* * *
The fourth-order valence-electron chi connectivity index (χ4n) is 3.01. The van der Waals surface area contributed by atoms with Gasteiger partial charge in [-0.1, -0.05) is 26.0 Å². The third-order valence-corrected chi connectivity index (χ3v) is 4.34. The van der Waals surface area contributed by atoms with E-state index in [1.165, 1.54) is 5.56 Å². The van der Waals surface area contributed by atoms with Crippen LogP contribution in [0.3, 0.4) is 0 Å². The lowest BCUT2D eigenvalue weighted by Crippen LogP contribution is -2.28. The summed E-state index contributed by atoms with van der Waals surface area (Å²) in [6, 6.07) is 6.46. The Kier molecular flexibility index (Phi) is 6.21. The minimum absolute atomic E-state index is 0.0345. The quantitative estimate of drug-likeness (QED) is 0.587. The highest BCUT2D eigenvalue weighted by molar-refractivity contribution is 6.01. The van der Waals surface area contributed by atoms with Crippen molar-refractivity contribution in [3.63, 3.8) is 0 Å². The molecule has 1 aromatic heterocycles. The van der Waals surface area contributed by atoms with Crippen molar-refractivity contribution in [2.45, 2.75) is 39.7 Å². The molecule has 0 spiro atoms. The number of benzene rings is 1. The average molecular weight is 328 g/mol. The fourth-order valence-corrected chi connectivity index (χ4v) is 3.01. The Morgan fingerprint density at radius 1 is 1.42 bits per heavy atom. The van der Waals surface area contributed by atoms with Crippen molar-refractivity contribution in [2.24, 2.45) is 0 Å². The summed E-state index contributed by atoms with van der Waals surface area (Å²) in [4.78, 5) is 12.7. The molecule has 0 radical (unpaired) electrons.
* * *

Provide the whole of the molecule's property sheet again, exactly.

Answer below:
The fourth-order valence-electron chi connectivity index (χ4n) is 3.01. The van der Waals surface area contributed by atoms with Gasteiger partial charge in [-0.1, -0.05) is 26.0 Å². The third-order valence-corrected chi connectivity index (χ3v) is 4.34. The van der Waals surface area contributed by atoms with E-state index in [1.165, 1.54) is 5.56 Å². The van der Waals surface area contributed by atoms with Crippen LogP contribution in [0.3, 0.4) is 0 Å². The lowest BCUT2D eigenvalue weighted by Crippen LogP contribution is -2.28. The summed E-state index contributed by atoms with van der Waals surface area (Å²) in [6, 6.07) is 6.46. The Kier molecular flexibility index (Phi) is 6.21. The minimum absolute atomic E-state index is 0.0345. The quantitative estimate of drug-likeness (QED) is 0.587. The highest BCUT2D eigenvalue weighted by molar-refractivity contribution is 6.01. The van der Waals surface area contributed by atoms with Crippen molar-refractivity contribution in [3.63, 3.8) is 0 Å². The molecule has 1 aromatic heterocycles. The van der Waals surface area contributed by atoms with Crippen molar-refractivity contribution in [2.45, 2.75) is 39.7 Å². The molecule has 0 spiro atoms. The number of benzene rings is 1. The average molecular weight is 328 g/mol. The fourth-order valence-corrected chi connectivity index (χ4v) is 3.01. The Morgan fingerprint density at radius 1 is 1.42 bits per heavy atom. The van der Waals surface area contributed by atoms with Crippen molar-refractivity contribution in [2.24, 2.45) is 0 Å². The summed E-state index contributed by atoms with van der Waals surface area (Å²) in [4.78, 5) is 12.7. The molecule has 0 radical (unpaired) electrons.